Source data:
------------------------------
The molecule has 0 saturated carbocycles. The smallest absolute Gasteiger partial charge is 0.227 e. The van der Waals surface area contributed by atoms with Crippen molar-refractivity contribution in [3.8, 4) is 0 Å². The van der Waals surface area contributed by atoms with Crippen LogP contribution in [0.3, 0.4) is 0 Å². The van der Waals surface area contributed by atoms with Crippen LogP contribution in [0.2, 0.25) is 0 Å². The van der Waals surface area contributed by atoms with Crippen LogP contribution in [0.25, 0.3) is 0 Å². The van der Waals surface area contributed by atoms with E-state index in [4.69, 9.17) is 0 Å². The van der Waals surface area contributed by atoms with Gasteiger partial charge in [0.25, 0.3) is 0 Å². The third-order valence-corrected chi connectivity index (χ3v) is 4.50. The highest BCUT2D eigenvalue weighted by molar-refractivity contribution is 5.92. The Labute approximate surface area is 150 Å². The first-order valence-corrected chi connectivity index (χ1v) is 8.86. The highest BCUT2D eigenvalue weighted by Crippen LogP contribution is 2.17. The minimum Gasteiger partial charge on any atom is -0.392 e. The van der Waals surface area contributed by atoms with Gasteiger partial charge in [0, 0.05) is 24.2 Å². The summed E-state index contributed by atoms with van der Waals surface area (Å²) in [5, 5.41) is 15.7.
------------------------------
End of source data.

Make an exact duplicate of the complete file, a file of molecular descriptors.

The molecule has 0 saturated carbocycles. The smallest absolute Gasteiger partial charge is 0.227 e. The van der Waals surface area contributed by atoms with Crippen molar-refractivity contribution in [3.8, 4) is 0 Å². The van der Waals surface area contributed by atoms with Crippen LogP contribution in [0.3, 0.4) is 0 Å². The van der Waals surface area contributed by atoms with Crippen LogP contribution in [0.2, 0.25) is 0 Å². The van der Waals surface area contributed by atoms with Crippen LogP contribution in [0.25, 0.3) is 0 Å². The van der Waals surface area contributed by atoms with E-state index in [4.69, 9.17) is 0 Å². The van der Waals surface area contributed by atoms with Gasteiger partial charge in [0.25, 0.3) is 0 Å². The third-order valence-corrected chi connectivity index (χ3v) is 4.50. The highest BCUT2D eigenvalue weighted by molar-refractivity contribution is 5.92. The Labute approximate surface area is 150 Å². The first-order valence-corrected chi connectivity index (χ1v) is 8.86. The highest BCUT2D eigenvalue weighted by Crippen LogP contribution is 2.17. The minimum Gasteiger partial charge on any atom is -0.392 e. The van der Waals surface area contributed by atoms with Gasteiger partial charge in [0, 0.05) is 24.2 Å². The summed E-state index contributed by atoms with van der Waals surface area (Å²) in [5, 5.41) is 15.7.